Have you seen it? Have you lived it? We’re referring to creeping separateness that grabs hold of couples in their marriages. Author Sheldon Vanauken wrote that he and his wife Davy “looked around and saw that ‘the smile of in-loveness SEEMED to promise forever, but friends who had been in love last year were parting.” Questioning why, they saw that “the killer of love is creeping separateness” —“people gradually drifting apart, sometimes without even noticing it.”
In his book, A Severe Mercy Sheldon explained it a bit more this way:
“The killer of love is creeping separateness… It’s taking love for granted, especially after marriage. It’s ceasing to do things together, finding separate interests. Plus, it’s ‘we’ turning into ‘I’. The failure of love might seem to be caused by hate or boredom or unfaithfulness, but those were results. First came the creeping separateness: the failure behind the failure.”
Creeping Separateness in Marriage
Here’s what Dr Steve Stephens writes in the book, “Marriage: Experience the Best” about this matter:
“Over the years I’ve also observed creeping separateness. A couple marries and becomes one. At first there is good communication, togetherness, romance, and all the other essentials that make a successful marriage. Eventually time erodes their commitment. It starts slowly—he does his thing and she does hers. There’s nothing wrong with that, it’s probably healthy, but they stop communicating about their activities. Soon she has her friends, he has his, and somehow they pull the couple in opposite directions. Different hobbies, different causes, different experiences —all without a means of connecting the two.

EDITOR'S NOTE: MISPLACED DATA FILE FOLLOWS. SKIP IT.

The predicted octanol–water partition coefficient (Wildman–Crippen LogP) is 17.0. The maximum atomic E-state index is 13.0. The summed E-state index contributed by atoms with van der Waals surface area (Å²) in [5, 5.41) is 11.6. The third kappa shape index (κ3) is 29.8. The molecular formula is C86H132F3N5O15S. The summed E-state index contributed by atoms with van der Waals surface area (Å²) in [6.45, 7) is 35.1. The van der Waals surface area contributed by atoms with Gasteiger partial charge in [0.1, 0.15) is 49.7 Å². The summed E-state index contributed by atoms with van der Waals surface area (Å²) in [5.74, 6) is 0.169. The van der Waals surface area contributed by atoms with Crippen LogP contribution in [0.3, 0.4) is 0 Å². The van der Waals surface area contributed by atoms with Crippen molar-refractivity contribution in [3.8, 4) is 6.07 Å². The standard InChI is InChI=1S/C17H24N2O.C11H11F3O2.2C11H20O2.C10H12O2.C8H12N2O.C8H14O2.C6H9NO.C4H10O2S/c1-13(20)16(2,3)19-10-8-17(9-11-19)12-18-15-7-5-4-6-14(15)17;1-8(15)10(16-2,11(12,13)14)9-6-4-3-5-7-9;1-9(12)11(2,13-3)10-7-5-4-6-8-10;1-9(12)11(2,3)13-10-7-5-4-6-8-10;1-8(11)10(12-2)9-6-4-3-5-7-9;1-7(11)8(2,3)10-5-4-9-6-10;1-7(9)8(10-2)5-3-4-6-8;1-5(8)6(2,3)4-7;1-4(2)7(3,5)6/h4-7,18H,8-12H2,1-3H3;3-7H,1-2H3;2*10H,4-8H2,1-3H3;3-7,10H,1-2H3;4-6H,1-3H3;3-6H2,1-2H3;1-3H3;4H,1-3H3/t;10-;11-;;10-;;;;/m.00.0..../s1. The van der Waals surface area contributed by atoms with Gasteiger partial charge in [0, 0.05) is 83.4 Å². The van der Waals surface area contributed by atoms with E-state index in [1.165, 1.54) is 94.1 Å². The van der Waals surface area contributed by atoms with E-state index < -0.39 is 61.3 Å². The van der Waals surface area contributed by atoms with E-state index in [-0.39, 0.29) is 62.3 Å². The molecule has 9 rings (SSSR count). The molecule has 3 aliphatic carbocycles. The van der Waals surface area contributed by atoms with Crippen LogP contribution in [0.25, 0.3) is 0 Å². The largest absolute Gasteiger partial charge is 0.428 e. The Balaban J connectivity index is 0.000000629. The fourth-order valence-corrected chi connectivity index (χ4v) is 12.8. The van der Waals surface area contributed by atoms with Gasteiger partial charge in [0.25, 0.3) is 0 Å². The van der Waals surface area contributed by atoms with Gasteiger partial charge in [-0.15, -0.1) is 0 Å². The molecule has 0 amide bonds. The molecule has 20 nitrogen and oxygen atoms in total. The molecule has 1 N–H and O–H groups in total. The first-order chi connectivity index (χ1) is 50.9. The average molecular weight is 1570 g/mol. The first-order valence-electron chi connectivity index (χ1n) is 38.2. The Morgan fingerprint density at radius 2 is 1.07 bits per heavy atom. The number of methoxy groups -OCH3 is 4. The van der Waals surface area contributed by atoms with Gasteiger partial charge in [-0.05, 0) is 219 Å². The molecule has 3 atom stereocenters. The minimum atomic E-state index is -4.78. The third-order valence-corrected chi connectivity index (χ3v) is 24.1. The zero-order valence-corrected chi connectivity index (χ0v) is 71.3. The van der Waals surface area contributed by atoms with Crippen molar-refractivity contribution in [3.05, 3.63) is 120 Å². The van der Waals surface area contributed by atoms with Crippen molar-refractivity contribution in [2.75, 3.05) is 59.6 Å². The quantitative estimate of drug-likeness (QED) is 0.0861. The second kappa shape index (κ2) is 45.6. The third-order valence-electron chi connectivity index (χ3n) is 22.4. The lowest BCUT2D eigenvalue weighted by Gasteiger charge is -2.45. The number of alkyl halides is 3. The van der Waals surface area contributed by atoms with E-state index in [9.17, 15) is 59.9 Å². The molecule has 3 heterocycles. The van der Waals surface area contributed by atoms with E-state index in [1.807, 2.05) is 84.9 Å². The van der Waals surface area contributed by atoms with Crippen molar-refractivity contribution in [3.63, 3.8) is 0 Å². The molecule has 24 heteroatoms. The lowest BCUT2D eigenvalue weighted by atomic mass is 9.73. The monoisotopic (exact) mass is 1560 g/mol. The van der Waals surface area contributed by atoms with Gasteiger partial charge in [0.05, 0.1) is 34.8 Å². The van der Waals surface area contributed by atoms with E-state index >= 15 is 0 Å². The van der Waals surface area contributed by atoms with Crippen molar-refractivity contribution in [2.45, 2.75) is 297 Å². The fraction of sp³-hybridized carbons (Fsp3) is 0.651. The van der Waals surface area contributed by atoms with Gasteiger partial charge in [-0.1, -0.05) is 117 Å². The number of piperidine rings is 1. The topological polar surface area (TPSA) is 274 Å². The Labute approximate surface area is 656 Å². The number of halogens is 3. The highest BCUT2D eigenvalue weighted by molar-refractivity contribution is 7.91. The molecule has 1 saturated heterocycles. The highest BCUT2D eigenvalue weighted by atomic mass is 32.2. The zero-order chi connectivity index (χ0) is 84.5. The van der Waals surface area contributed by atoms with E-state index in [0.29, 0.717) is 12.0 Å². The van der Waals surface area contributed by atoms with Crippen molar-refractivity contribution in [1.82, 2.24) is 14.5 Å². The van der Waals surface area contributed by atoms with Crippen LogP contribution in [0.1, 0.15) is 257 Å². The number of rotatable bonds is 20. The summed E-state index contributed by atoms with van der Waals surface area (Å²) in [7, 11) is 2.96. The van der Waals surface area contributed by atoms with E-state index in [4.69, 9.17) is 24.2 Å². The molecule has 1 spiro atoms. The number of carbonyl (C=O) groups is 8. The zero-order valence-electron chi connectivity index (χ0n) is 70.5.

“In time there’s more separateness than togetherness. There’s more that isn’t known than is known about one another. The two feel like strangers. Oh, they may eat dinner together, sleep in the same bed, may even go to church together, but they feel distant and disconnected. They look at each other and wonder what happened and when did it happen. Something has pulled them apart and they can’t figure out what it was—it just happened.”
Busyness of Life Contributes to it
We don’t know about you, but we’ve sure seen and have lived through times where the condition of CREEPING SEPARATENESS has snuck in. It’s not difficult at all, where, because of the busyness of life, we’re lulled into boredom and dissatisfaction with our lives together. This is especially true when we’re raising a family. That is because we can often find ourselves running parallel lives to get it all done.
And because of that busyness, it can happen that life and trying to keep up with all we feel we have to do will squeeze in between us in our marriages, without us noticing —pushing us apart. Eventually cracks in the marital relationship can develop and grow —cracks that eventually cause a divide between us.
Paul Tripp, in his book, Broken-Down House gives the following insight concerning this issue.